STANTON — A Central Montcalm High School student is in hot water for bypassing the district’s security measures on laptop computers issued to all high schoolers and middle schoolers.
A 15-year-old freshman boy is suspended and the subject of a criminal investigation for his alleged role in removing the security software on the student laptops.
Three Central Montcalm Middle School students also are suspended and may be added to the criminal investigation for their alleged roles in the same incident.
A friend of the 15-year-old suspect said some students wanted the security measures turned off so they could install and play a demo version of “Halo,” a popular science fiction video game.
Security software included on all the computers won’t allow new software to be installed without permission from the school.
“We didn’t do it for anything bad,” the suspect’s friend said. “We just wanted to play a game. It’s a pretty fun game.”
The 15-year-old apparently removed the back of the Apple MacBook laptops, removed some hardware and input some codes that reset certain software, allowing students to override the district’s security controls.
Central Montcalm Superintendent Jake Helms said an unknown number of students allowed the 15-year-old or others to reset the security controls on their laptops. The suspect’s friend estimated more than 100 computers may have been tampered with.
Students received an announcement on Thursday saying they would face no discipline if they admitted to allowing someone to tamper with their laptop. Only 32 students came forward.
The district has issued more than 1,100 Apple MacBook laptops to students in grades six through 12 under a program launched in 2010. About half of those students leave their laptops at school every night.
Helms said the more than 550 students who take their laptops home had their computers confiscated earlier this week. Casair in Stanton will be checking each one during Christmas break to determine which were tampered with and repair them.
Technicians will start with repairing the 32 computers that students admitted to tampering with, then check any of their siblings’ computers and move on from there.
“We’re just going to check and go over them quickly. We’ll reissue them after Christmas,” Helms said. “We just want to get these things cleaned up.”
Helms said the district’s legal counsel has advised administrators to keep close track of costs involved in checking and repairing the laptops. That would allow the district to seek restitution through the court system.
Administrators are continuing to investigate the situation and determine how many students are involved. Helms said the tampering violates the district’s acceptable computer use policy “in about four areas.”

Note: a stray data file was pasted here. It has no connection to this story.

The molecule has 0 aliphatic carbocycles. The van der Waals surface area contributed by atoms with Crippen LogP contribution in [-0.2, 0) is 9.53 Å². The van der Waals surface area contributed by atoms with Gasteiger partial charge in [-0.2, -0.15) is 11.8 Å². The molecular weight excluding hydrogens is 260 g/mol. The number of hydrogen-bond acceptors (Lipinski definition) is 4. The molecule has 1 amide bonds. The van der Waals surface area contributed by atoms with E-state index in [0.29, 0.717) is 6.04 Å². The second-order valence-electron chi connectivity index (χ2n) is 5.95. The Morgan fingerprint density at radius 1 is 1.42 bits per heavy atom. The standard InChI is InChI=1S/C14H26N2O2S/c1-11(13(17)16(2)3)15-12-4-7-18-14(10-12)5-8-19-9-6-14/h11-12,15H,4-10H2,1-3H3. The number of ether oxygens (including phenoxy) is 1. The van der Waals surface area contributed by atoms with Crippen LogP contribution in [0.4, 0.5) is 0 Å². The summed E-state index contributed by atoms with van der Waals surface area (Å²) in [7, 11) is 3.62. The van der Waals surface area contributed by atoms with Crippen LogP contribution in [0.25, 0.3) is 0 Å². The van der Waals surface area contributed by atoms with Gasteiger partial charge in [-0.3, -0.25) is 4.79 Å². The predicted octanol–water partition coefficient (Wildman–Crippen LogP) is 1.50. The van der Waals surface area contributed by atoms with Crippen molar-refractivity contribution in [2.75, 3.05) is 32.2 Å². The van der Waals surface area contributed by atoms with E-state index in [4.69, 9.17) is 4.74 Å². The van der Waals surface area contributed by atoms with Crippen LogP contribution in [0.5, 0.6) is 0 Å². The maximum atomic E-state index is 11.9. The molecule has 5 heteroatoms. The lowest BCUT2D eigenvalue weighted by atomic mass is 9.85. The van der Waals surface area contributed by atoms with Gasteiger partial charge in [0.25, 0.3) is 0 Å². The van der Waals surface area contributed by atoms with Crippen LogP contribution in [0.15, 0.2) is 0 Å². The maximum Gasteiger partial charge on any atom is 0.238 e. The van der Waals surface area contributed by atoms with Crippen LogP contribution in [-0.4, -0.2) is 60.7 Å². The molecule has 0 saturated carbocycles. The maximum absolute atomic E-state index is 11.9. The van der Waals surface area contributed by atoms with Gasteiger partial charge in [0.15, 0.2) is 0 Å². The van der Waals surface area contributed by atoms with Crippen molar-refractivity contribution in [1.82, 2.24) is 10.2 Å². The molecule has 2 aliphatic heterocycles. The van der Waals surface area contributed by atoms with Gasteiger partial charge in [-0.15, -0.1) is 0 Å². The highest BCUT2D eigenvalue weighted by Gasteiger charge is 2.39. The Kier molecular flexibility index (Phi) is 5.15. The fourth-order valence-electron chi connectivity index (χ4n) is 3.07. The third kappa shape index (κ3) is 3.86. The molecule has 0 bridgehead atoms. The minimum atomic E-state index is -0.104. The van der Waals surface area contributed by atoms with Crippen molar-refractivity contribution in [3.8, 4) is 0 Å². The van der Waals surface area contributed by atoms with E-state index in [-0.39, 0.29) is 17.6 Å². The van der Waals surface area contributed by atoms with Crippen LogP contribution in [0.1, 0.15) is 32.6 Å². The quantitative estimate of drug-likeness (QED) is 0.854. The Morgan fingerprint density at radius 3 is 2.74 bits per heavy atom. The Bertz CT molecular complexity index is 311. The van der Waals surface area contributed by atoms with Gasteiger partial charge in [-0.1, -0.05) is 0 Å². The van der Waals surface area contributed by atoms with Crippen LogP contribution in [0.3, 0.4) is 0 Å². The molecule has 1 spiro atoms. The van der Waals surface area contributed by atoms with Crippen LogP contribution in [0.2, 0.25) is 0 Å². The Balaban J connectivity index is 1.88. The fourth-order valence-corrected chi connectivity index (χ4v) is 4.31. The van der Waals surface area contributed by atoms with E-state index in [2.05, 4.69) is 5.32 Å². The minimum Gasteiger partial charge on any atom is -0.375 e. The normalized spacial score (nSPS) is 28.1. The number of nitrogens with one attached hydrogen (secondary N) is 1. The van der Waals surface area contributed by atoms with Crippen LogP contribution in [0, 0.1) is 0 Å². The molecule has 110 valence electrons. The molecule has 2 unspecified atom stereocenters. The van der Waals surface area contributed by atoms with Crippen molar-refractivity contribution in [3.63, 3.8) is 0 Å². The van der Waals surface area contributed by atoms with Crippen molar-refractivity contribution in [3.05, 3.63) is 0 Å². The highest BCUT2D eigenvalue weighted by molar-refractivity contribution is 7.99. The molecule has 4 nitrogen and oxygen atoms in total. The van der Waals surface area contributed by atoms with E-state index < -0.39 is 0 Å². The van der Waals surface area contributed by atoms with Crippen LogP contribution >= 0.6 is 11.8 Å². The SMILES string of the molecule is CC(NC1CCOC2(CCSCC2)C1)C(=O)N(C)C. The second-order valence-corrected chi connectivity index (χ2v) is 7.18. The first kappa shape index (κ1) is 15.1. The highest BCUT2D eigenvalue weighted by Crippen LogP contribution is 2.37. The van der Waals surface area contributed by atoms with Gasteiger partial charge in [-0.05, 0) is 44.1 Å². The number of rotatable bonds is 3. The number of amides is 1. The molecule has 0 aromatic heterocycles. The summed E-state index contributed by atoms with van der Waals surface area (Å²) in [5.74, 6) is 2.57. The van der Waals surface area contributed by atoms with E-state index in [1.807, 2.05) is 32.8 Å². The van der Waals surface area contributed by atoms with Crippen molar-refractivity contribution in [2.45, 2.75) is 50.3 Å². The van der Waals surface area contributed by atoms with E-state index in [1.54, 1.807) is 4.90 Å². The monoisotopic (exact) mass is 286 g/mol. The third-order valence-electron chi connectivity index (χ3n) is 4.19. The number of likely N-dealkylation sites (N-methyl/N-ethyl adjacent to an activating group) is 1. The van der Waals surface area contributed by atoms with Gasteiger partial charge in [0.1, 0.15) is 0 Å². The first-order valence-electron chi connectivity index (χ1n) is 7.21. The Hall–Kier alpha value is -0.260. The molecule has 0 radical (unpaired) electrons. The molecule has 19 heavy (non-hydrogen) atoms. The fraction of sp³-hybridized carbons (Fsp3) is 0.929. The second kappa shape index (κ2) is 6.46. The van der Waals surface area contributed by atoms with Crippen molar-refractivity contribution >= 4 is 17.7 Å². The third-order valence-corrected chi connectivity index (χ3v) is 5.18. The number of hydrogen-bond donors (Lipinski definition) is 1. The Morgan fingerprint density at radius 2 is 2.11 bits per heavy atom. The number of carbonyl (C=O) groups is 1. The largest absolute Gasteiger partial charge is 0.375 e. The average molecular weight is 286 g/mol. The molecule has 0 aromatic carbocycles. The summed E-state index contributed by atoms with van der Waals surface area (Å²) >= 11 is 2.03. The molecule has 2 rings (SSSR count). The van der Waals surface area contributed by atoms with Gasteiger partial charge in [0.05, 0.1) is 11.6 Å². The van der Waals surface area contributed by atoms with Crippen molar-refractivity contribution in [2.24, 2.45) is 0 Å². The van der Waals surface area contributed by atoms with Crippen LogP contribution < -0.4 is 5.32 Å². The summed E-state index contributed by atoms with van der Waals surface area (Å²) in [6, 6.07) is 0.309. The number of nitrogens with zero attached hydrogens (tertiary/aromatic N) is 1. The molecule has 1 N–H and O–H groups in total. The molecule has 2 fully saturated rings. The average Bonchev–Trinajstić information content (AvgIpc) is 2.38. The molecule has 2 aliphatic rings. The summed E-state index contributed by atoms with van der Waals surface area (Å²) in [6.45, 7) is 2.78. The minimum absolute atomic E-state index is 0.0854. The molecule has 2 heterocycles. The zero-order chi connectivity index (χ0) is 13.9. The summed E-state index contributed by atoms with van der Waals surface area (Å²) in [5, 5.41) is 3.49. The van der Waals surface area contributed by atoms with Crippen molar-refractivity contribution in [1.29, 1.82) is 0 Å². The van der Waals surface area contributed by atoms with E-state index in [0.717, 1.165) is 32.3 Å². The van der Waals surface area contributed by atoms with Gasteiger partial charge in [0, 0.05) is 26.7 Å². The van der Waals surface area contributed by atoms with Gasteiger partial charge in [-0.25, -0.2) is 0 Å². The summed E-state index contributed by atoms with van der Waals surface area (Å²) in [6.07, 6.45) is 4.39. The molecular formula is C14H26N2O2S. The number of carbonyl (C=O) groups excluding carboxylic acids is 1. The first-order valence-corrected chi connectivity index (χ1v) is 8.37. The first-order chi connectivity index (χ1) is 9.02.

“It’s school property and they know they’re not supposed to do it,” he said.
The Montcalm County Sheriff’s Office has launched a criminal investigation. Undersheriff Mark Bellinger said tampering or interfering with a communication device — which includes computers — is a felony punishable by up to five years in prison.
Sheriff deputies have interviewed students and administrators, but no arrests have been made.
Deputies forwarded one report regarding the 15-year-old boy’s involvement to the Montcalm County Prosecutor’s Office for review. More reports may be forthcoming if additional suspects are identified.
Bellinger expects to hear within a week whether criminal charges will be filed in the case.
“The school got on top of this early and notified us right away,” he said. “This should be a very quick and easy investigation to get through.”
The suspect’s friend acknowledged the tampering “probably wasn’t right.” But he believes the police investigation is too harsh.
“I didn’t think it was right,” he said. “Maybe it’s right and I’m just misunderstanding something. I don’t want to see him in jail for this.”
Bellinger said the lack of security controls on the computers that were tampered with could lead to catastrophic problems with the district’s computer network if a virus got downloaded.
“This is a serious matter for the school to bypass the integrity of a firewall system,” Bellinger said. “It could be very costly if the security measures were compromised.”
Helms said the tampering issue doesn’t diminish the laptop program’s positive effects for the district. He pointed out a “very tiny minority” of students misused the computers.
“This is a huge success,” Helms said. “It’s disappointing a small group has chosen to violate the use policy. Overall, it’s been a great program. We’re pleased with the results and the educational benefits it’s providing in the classroom.”
Administrators don’t plan to significantly alter the program.
“We’re teaching our kids how to handle a computer, which they’ll be dealing with for the rest of their lives,” Helms said.
The suspect’s friend said he doesn’t like his computer and blames it for his grades falling. He said the computers are distracting in class and detract from learning.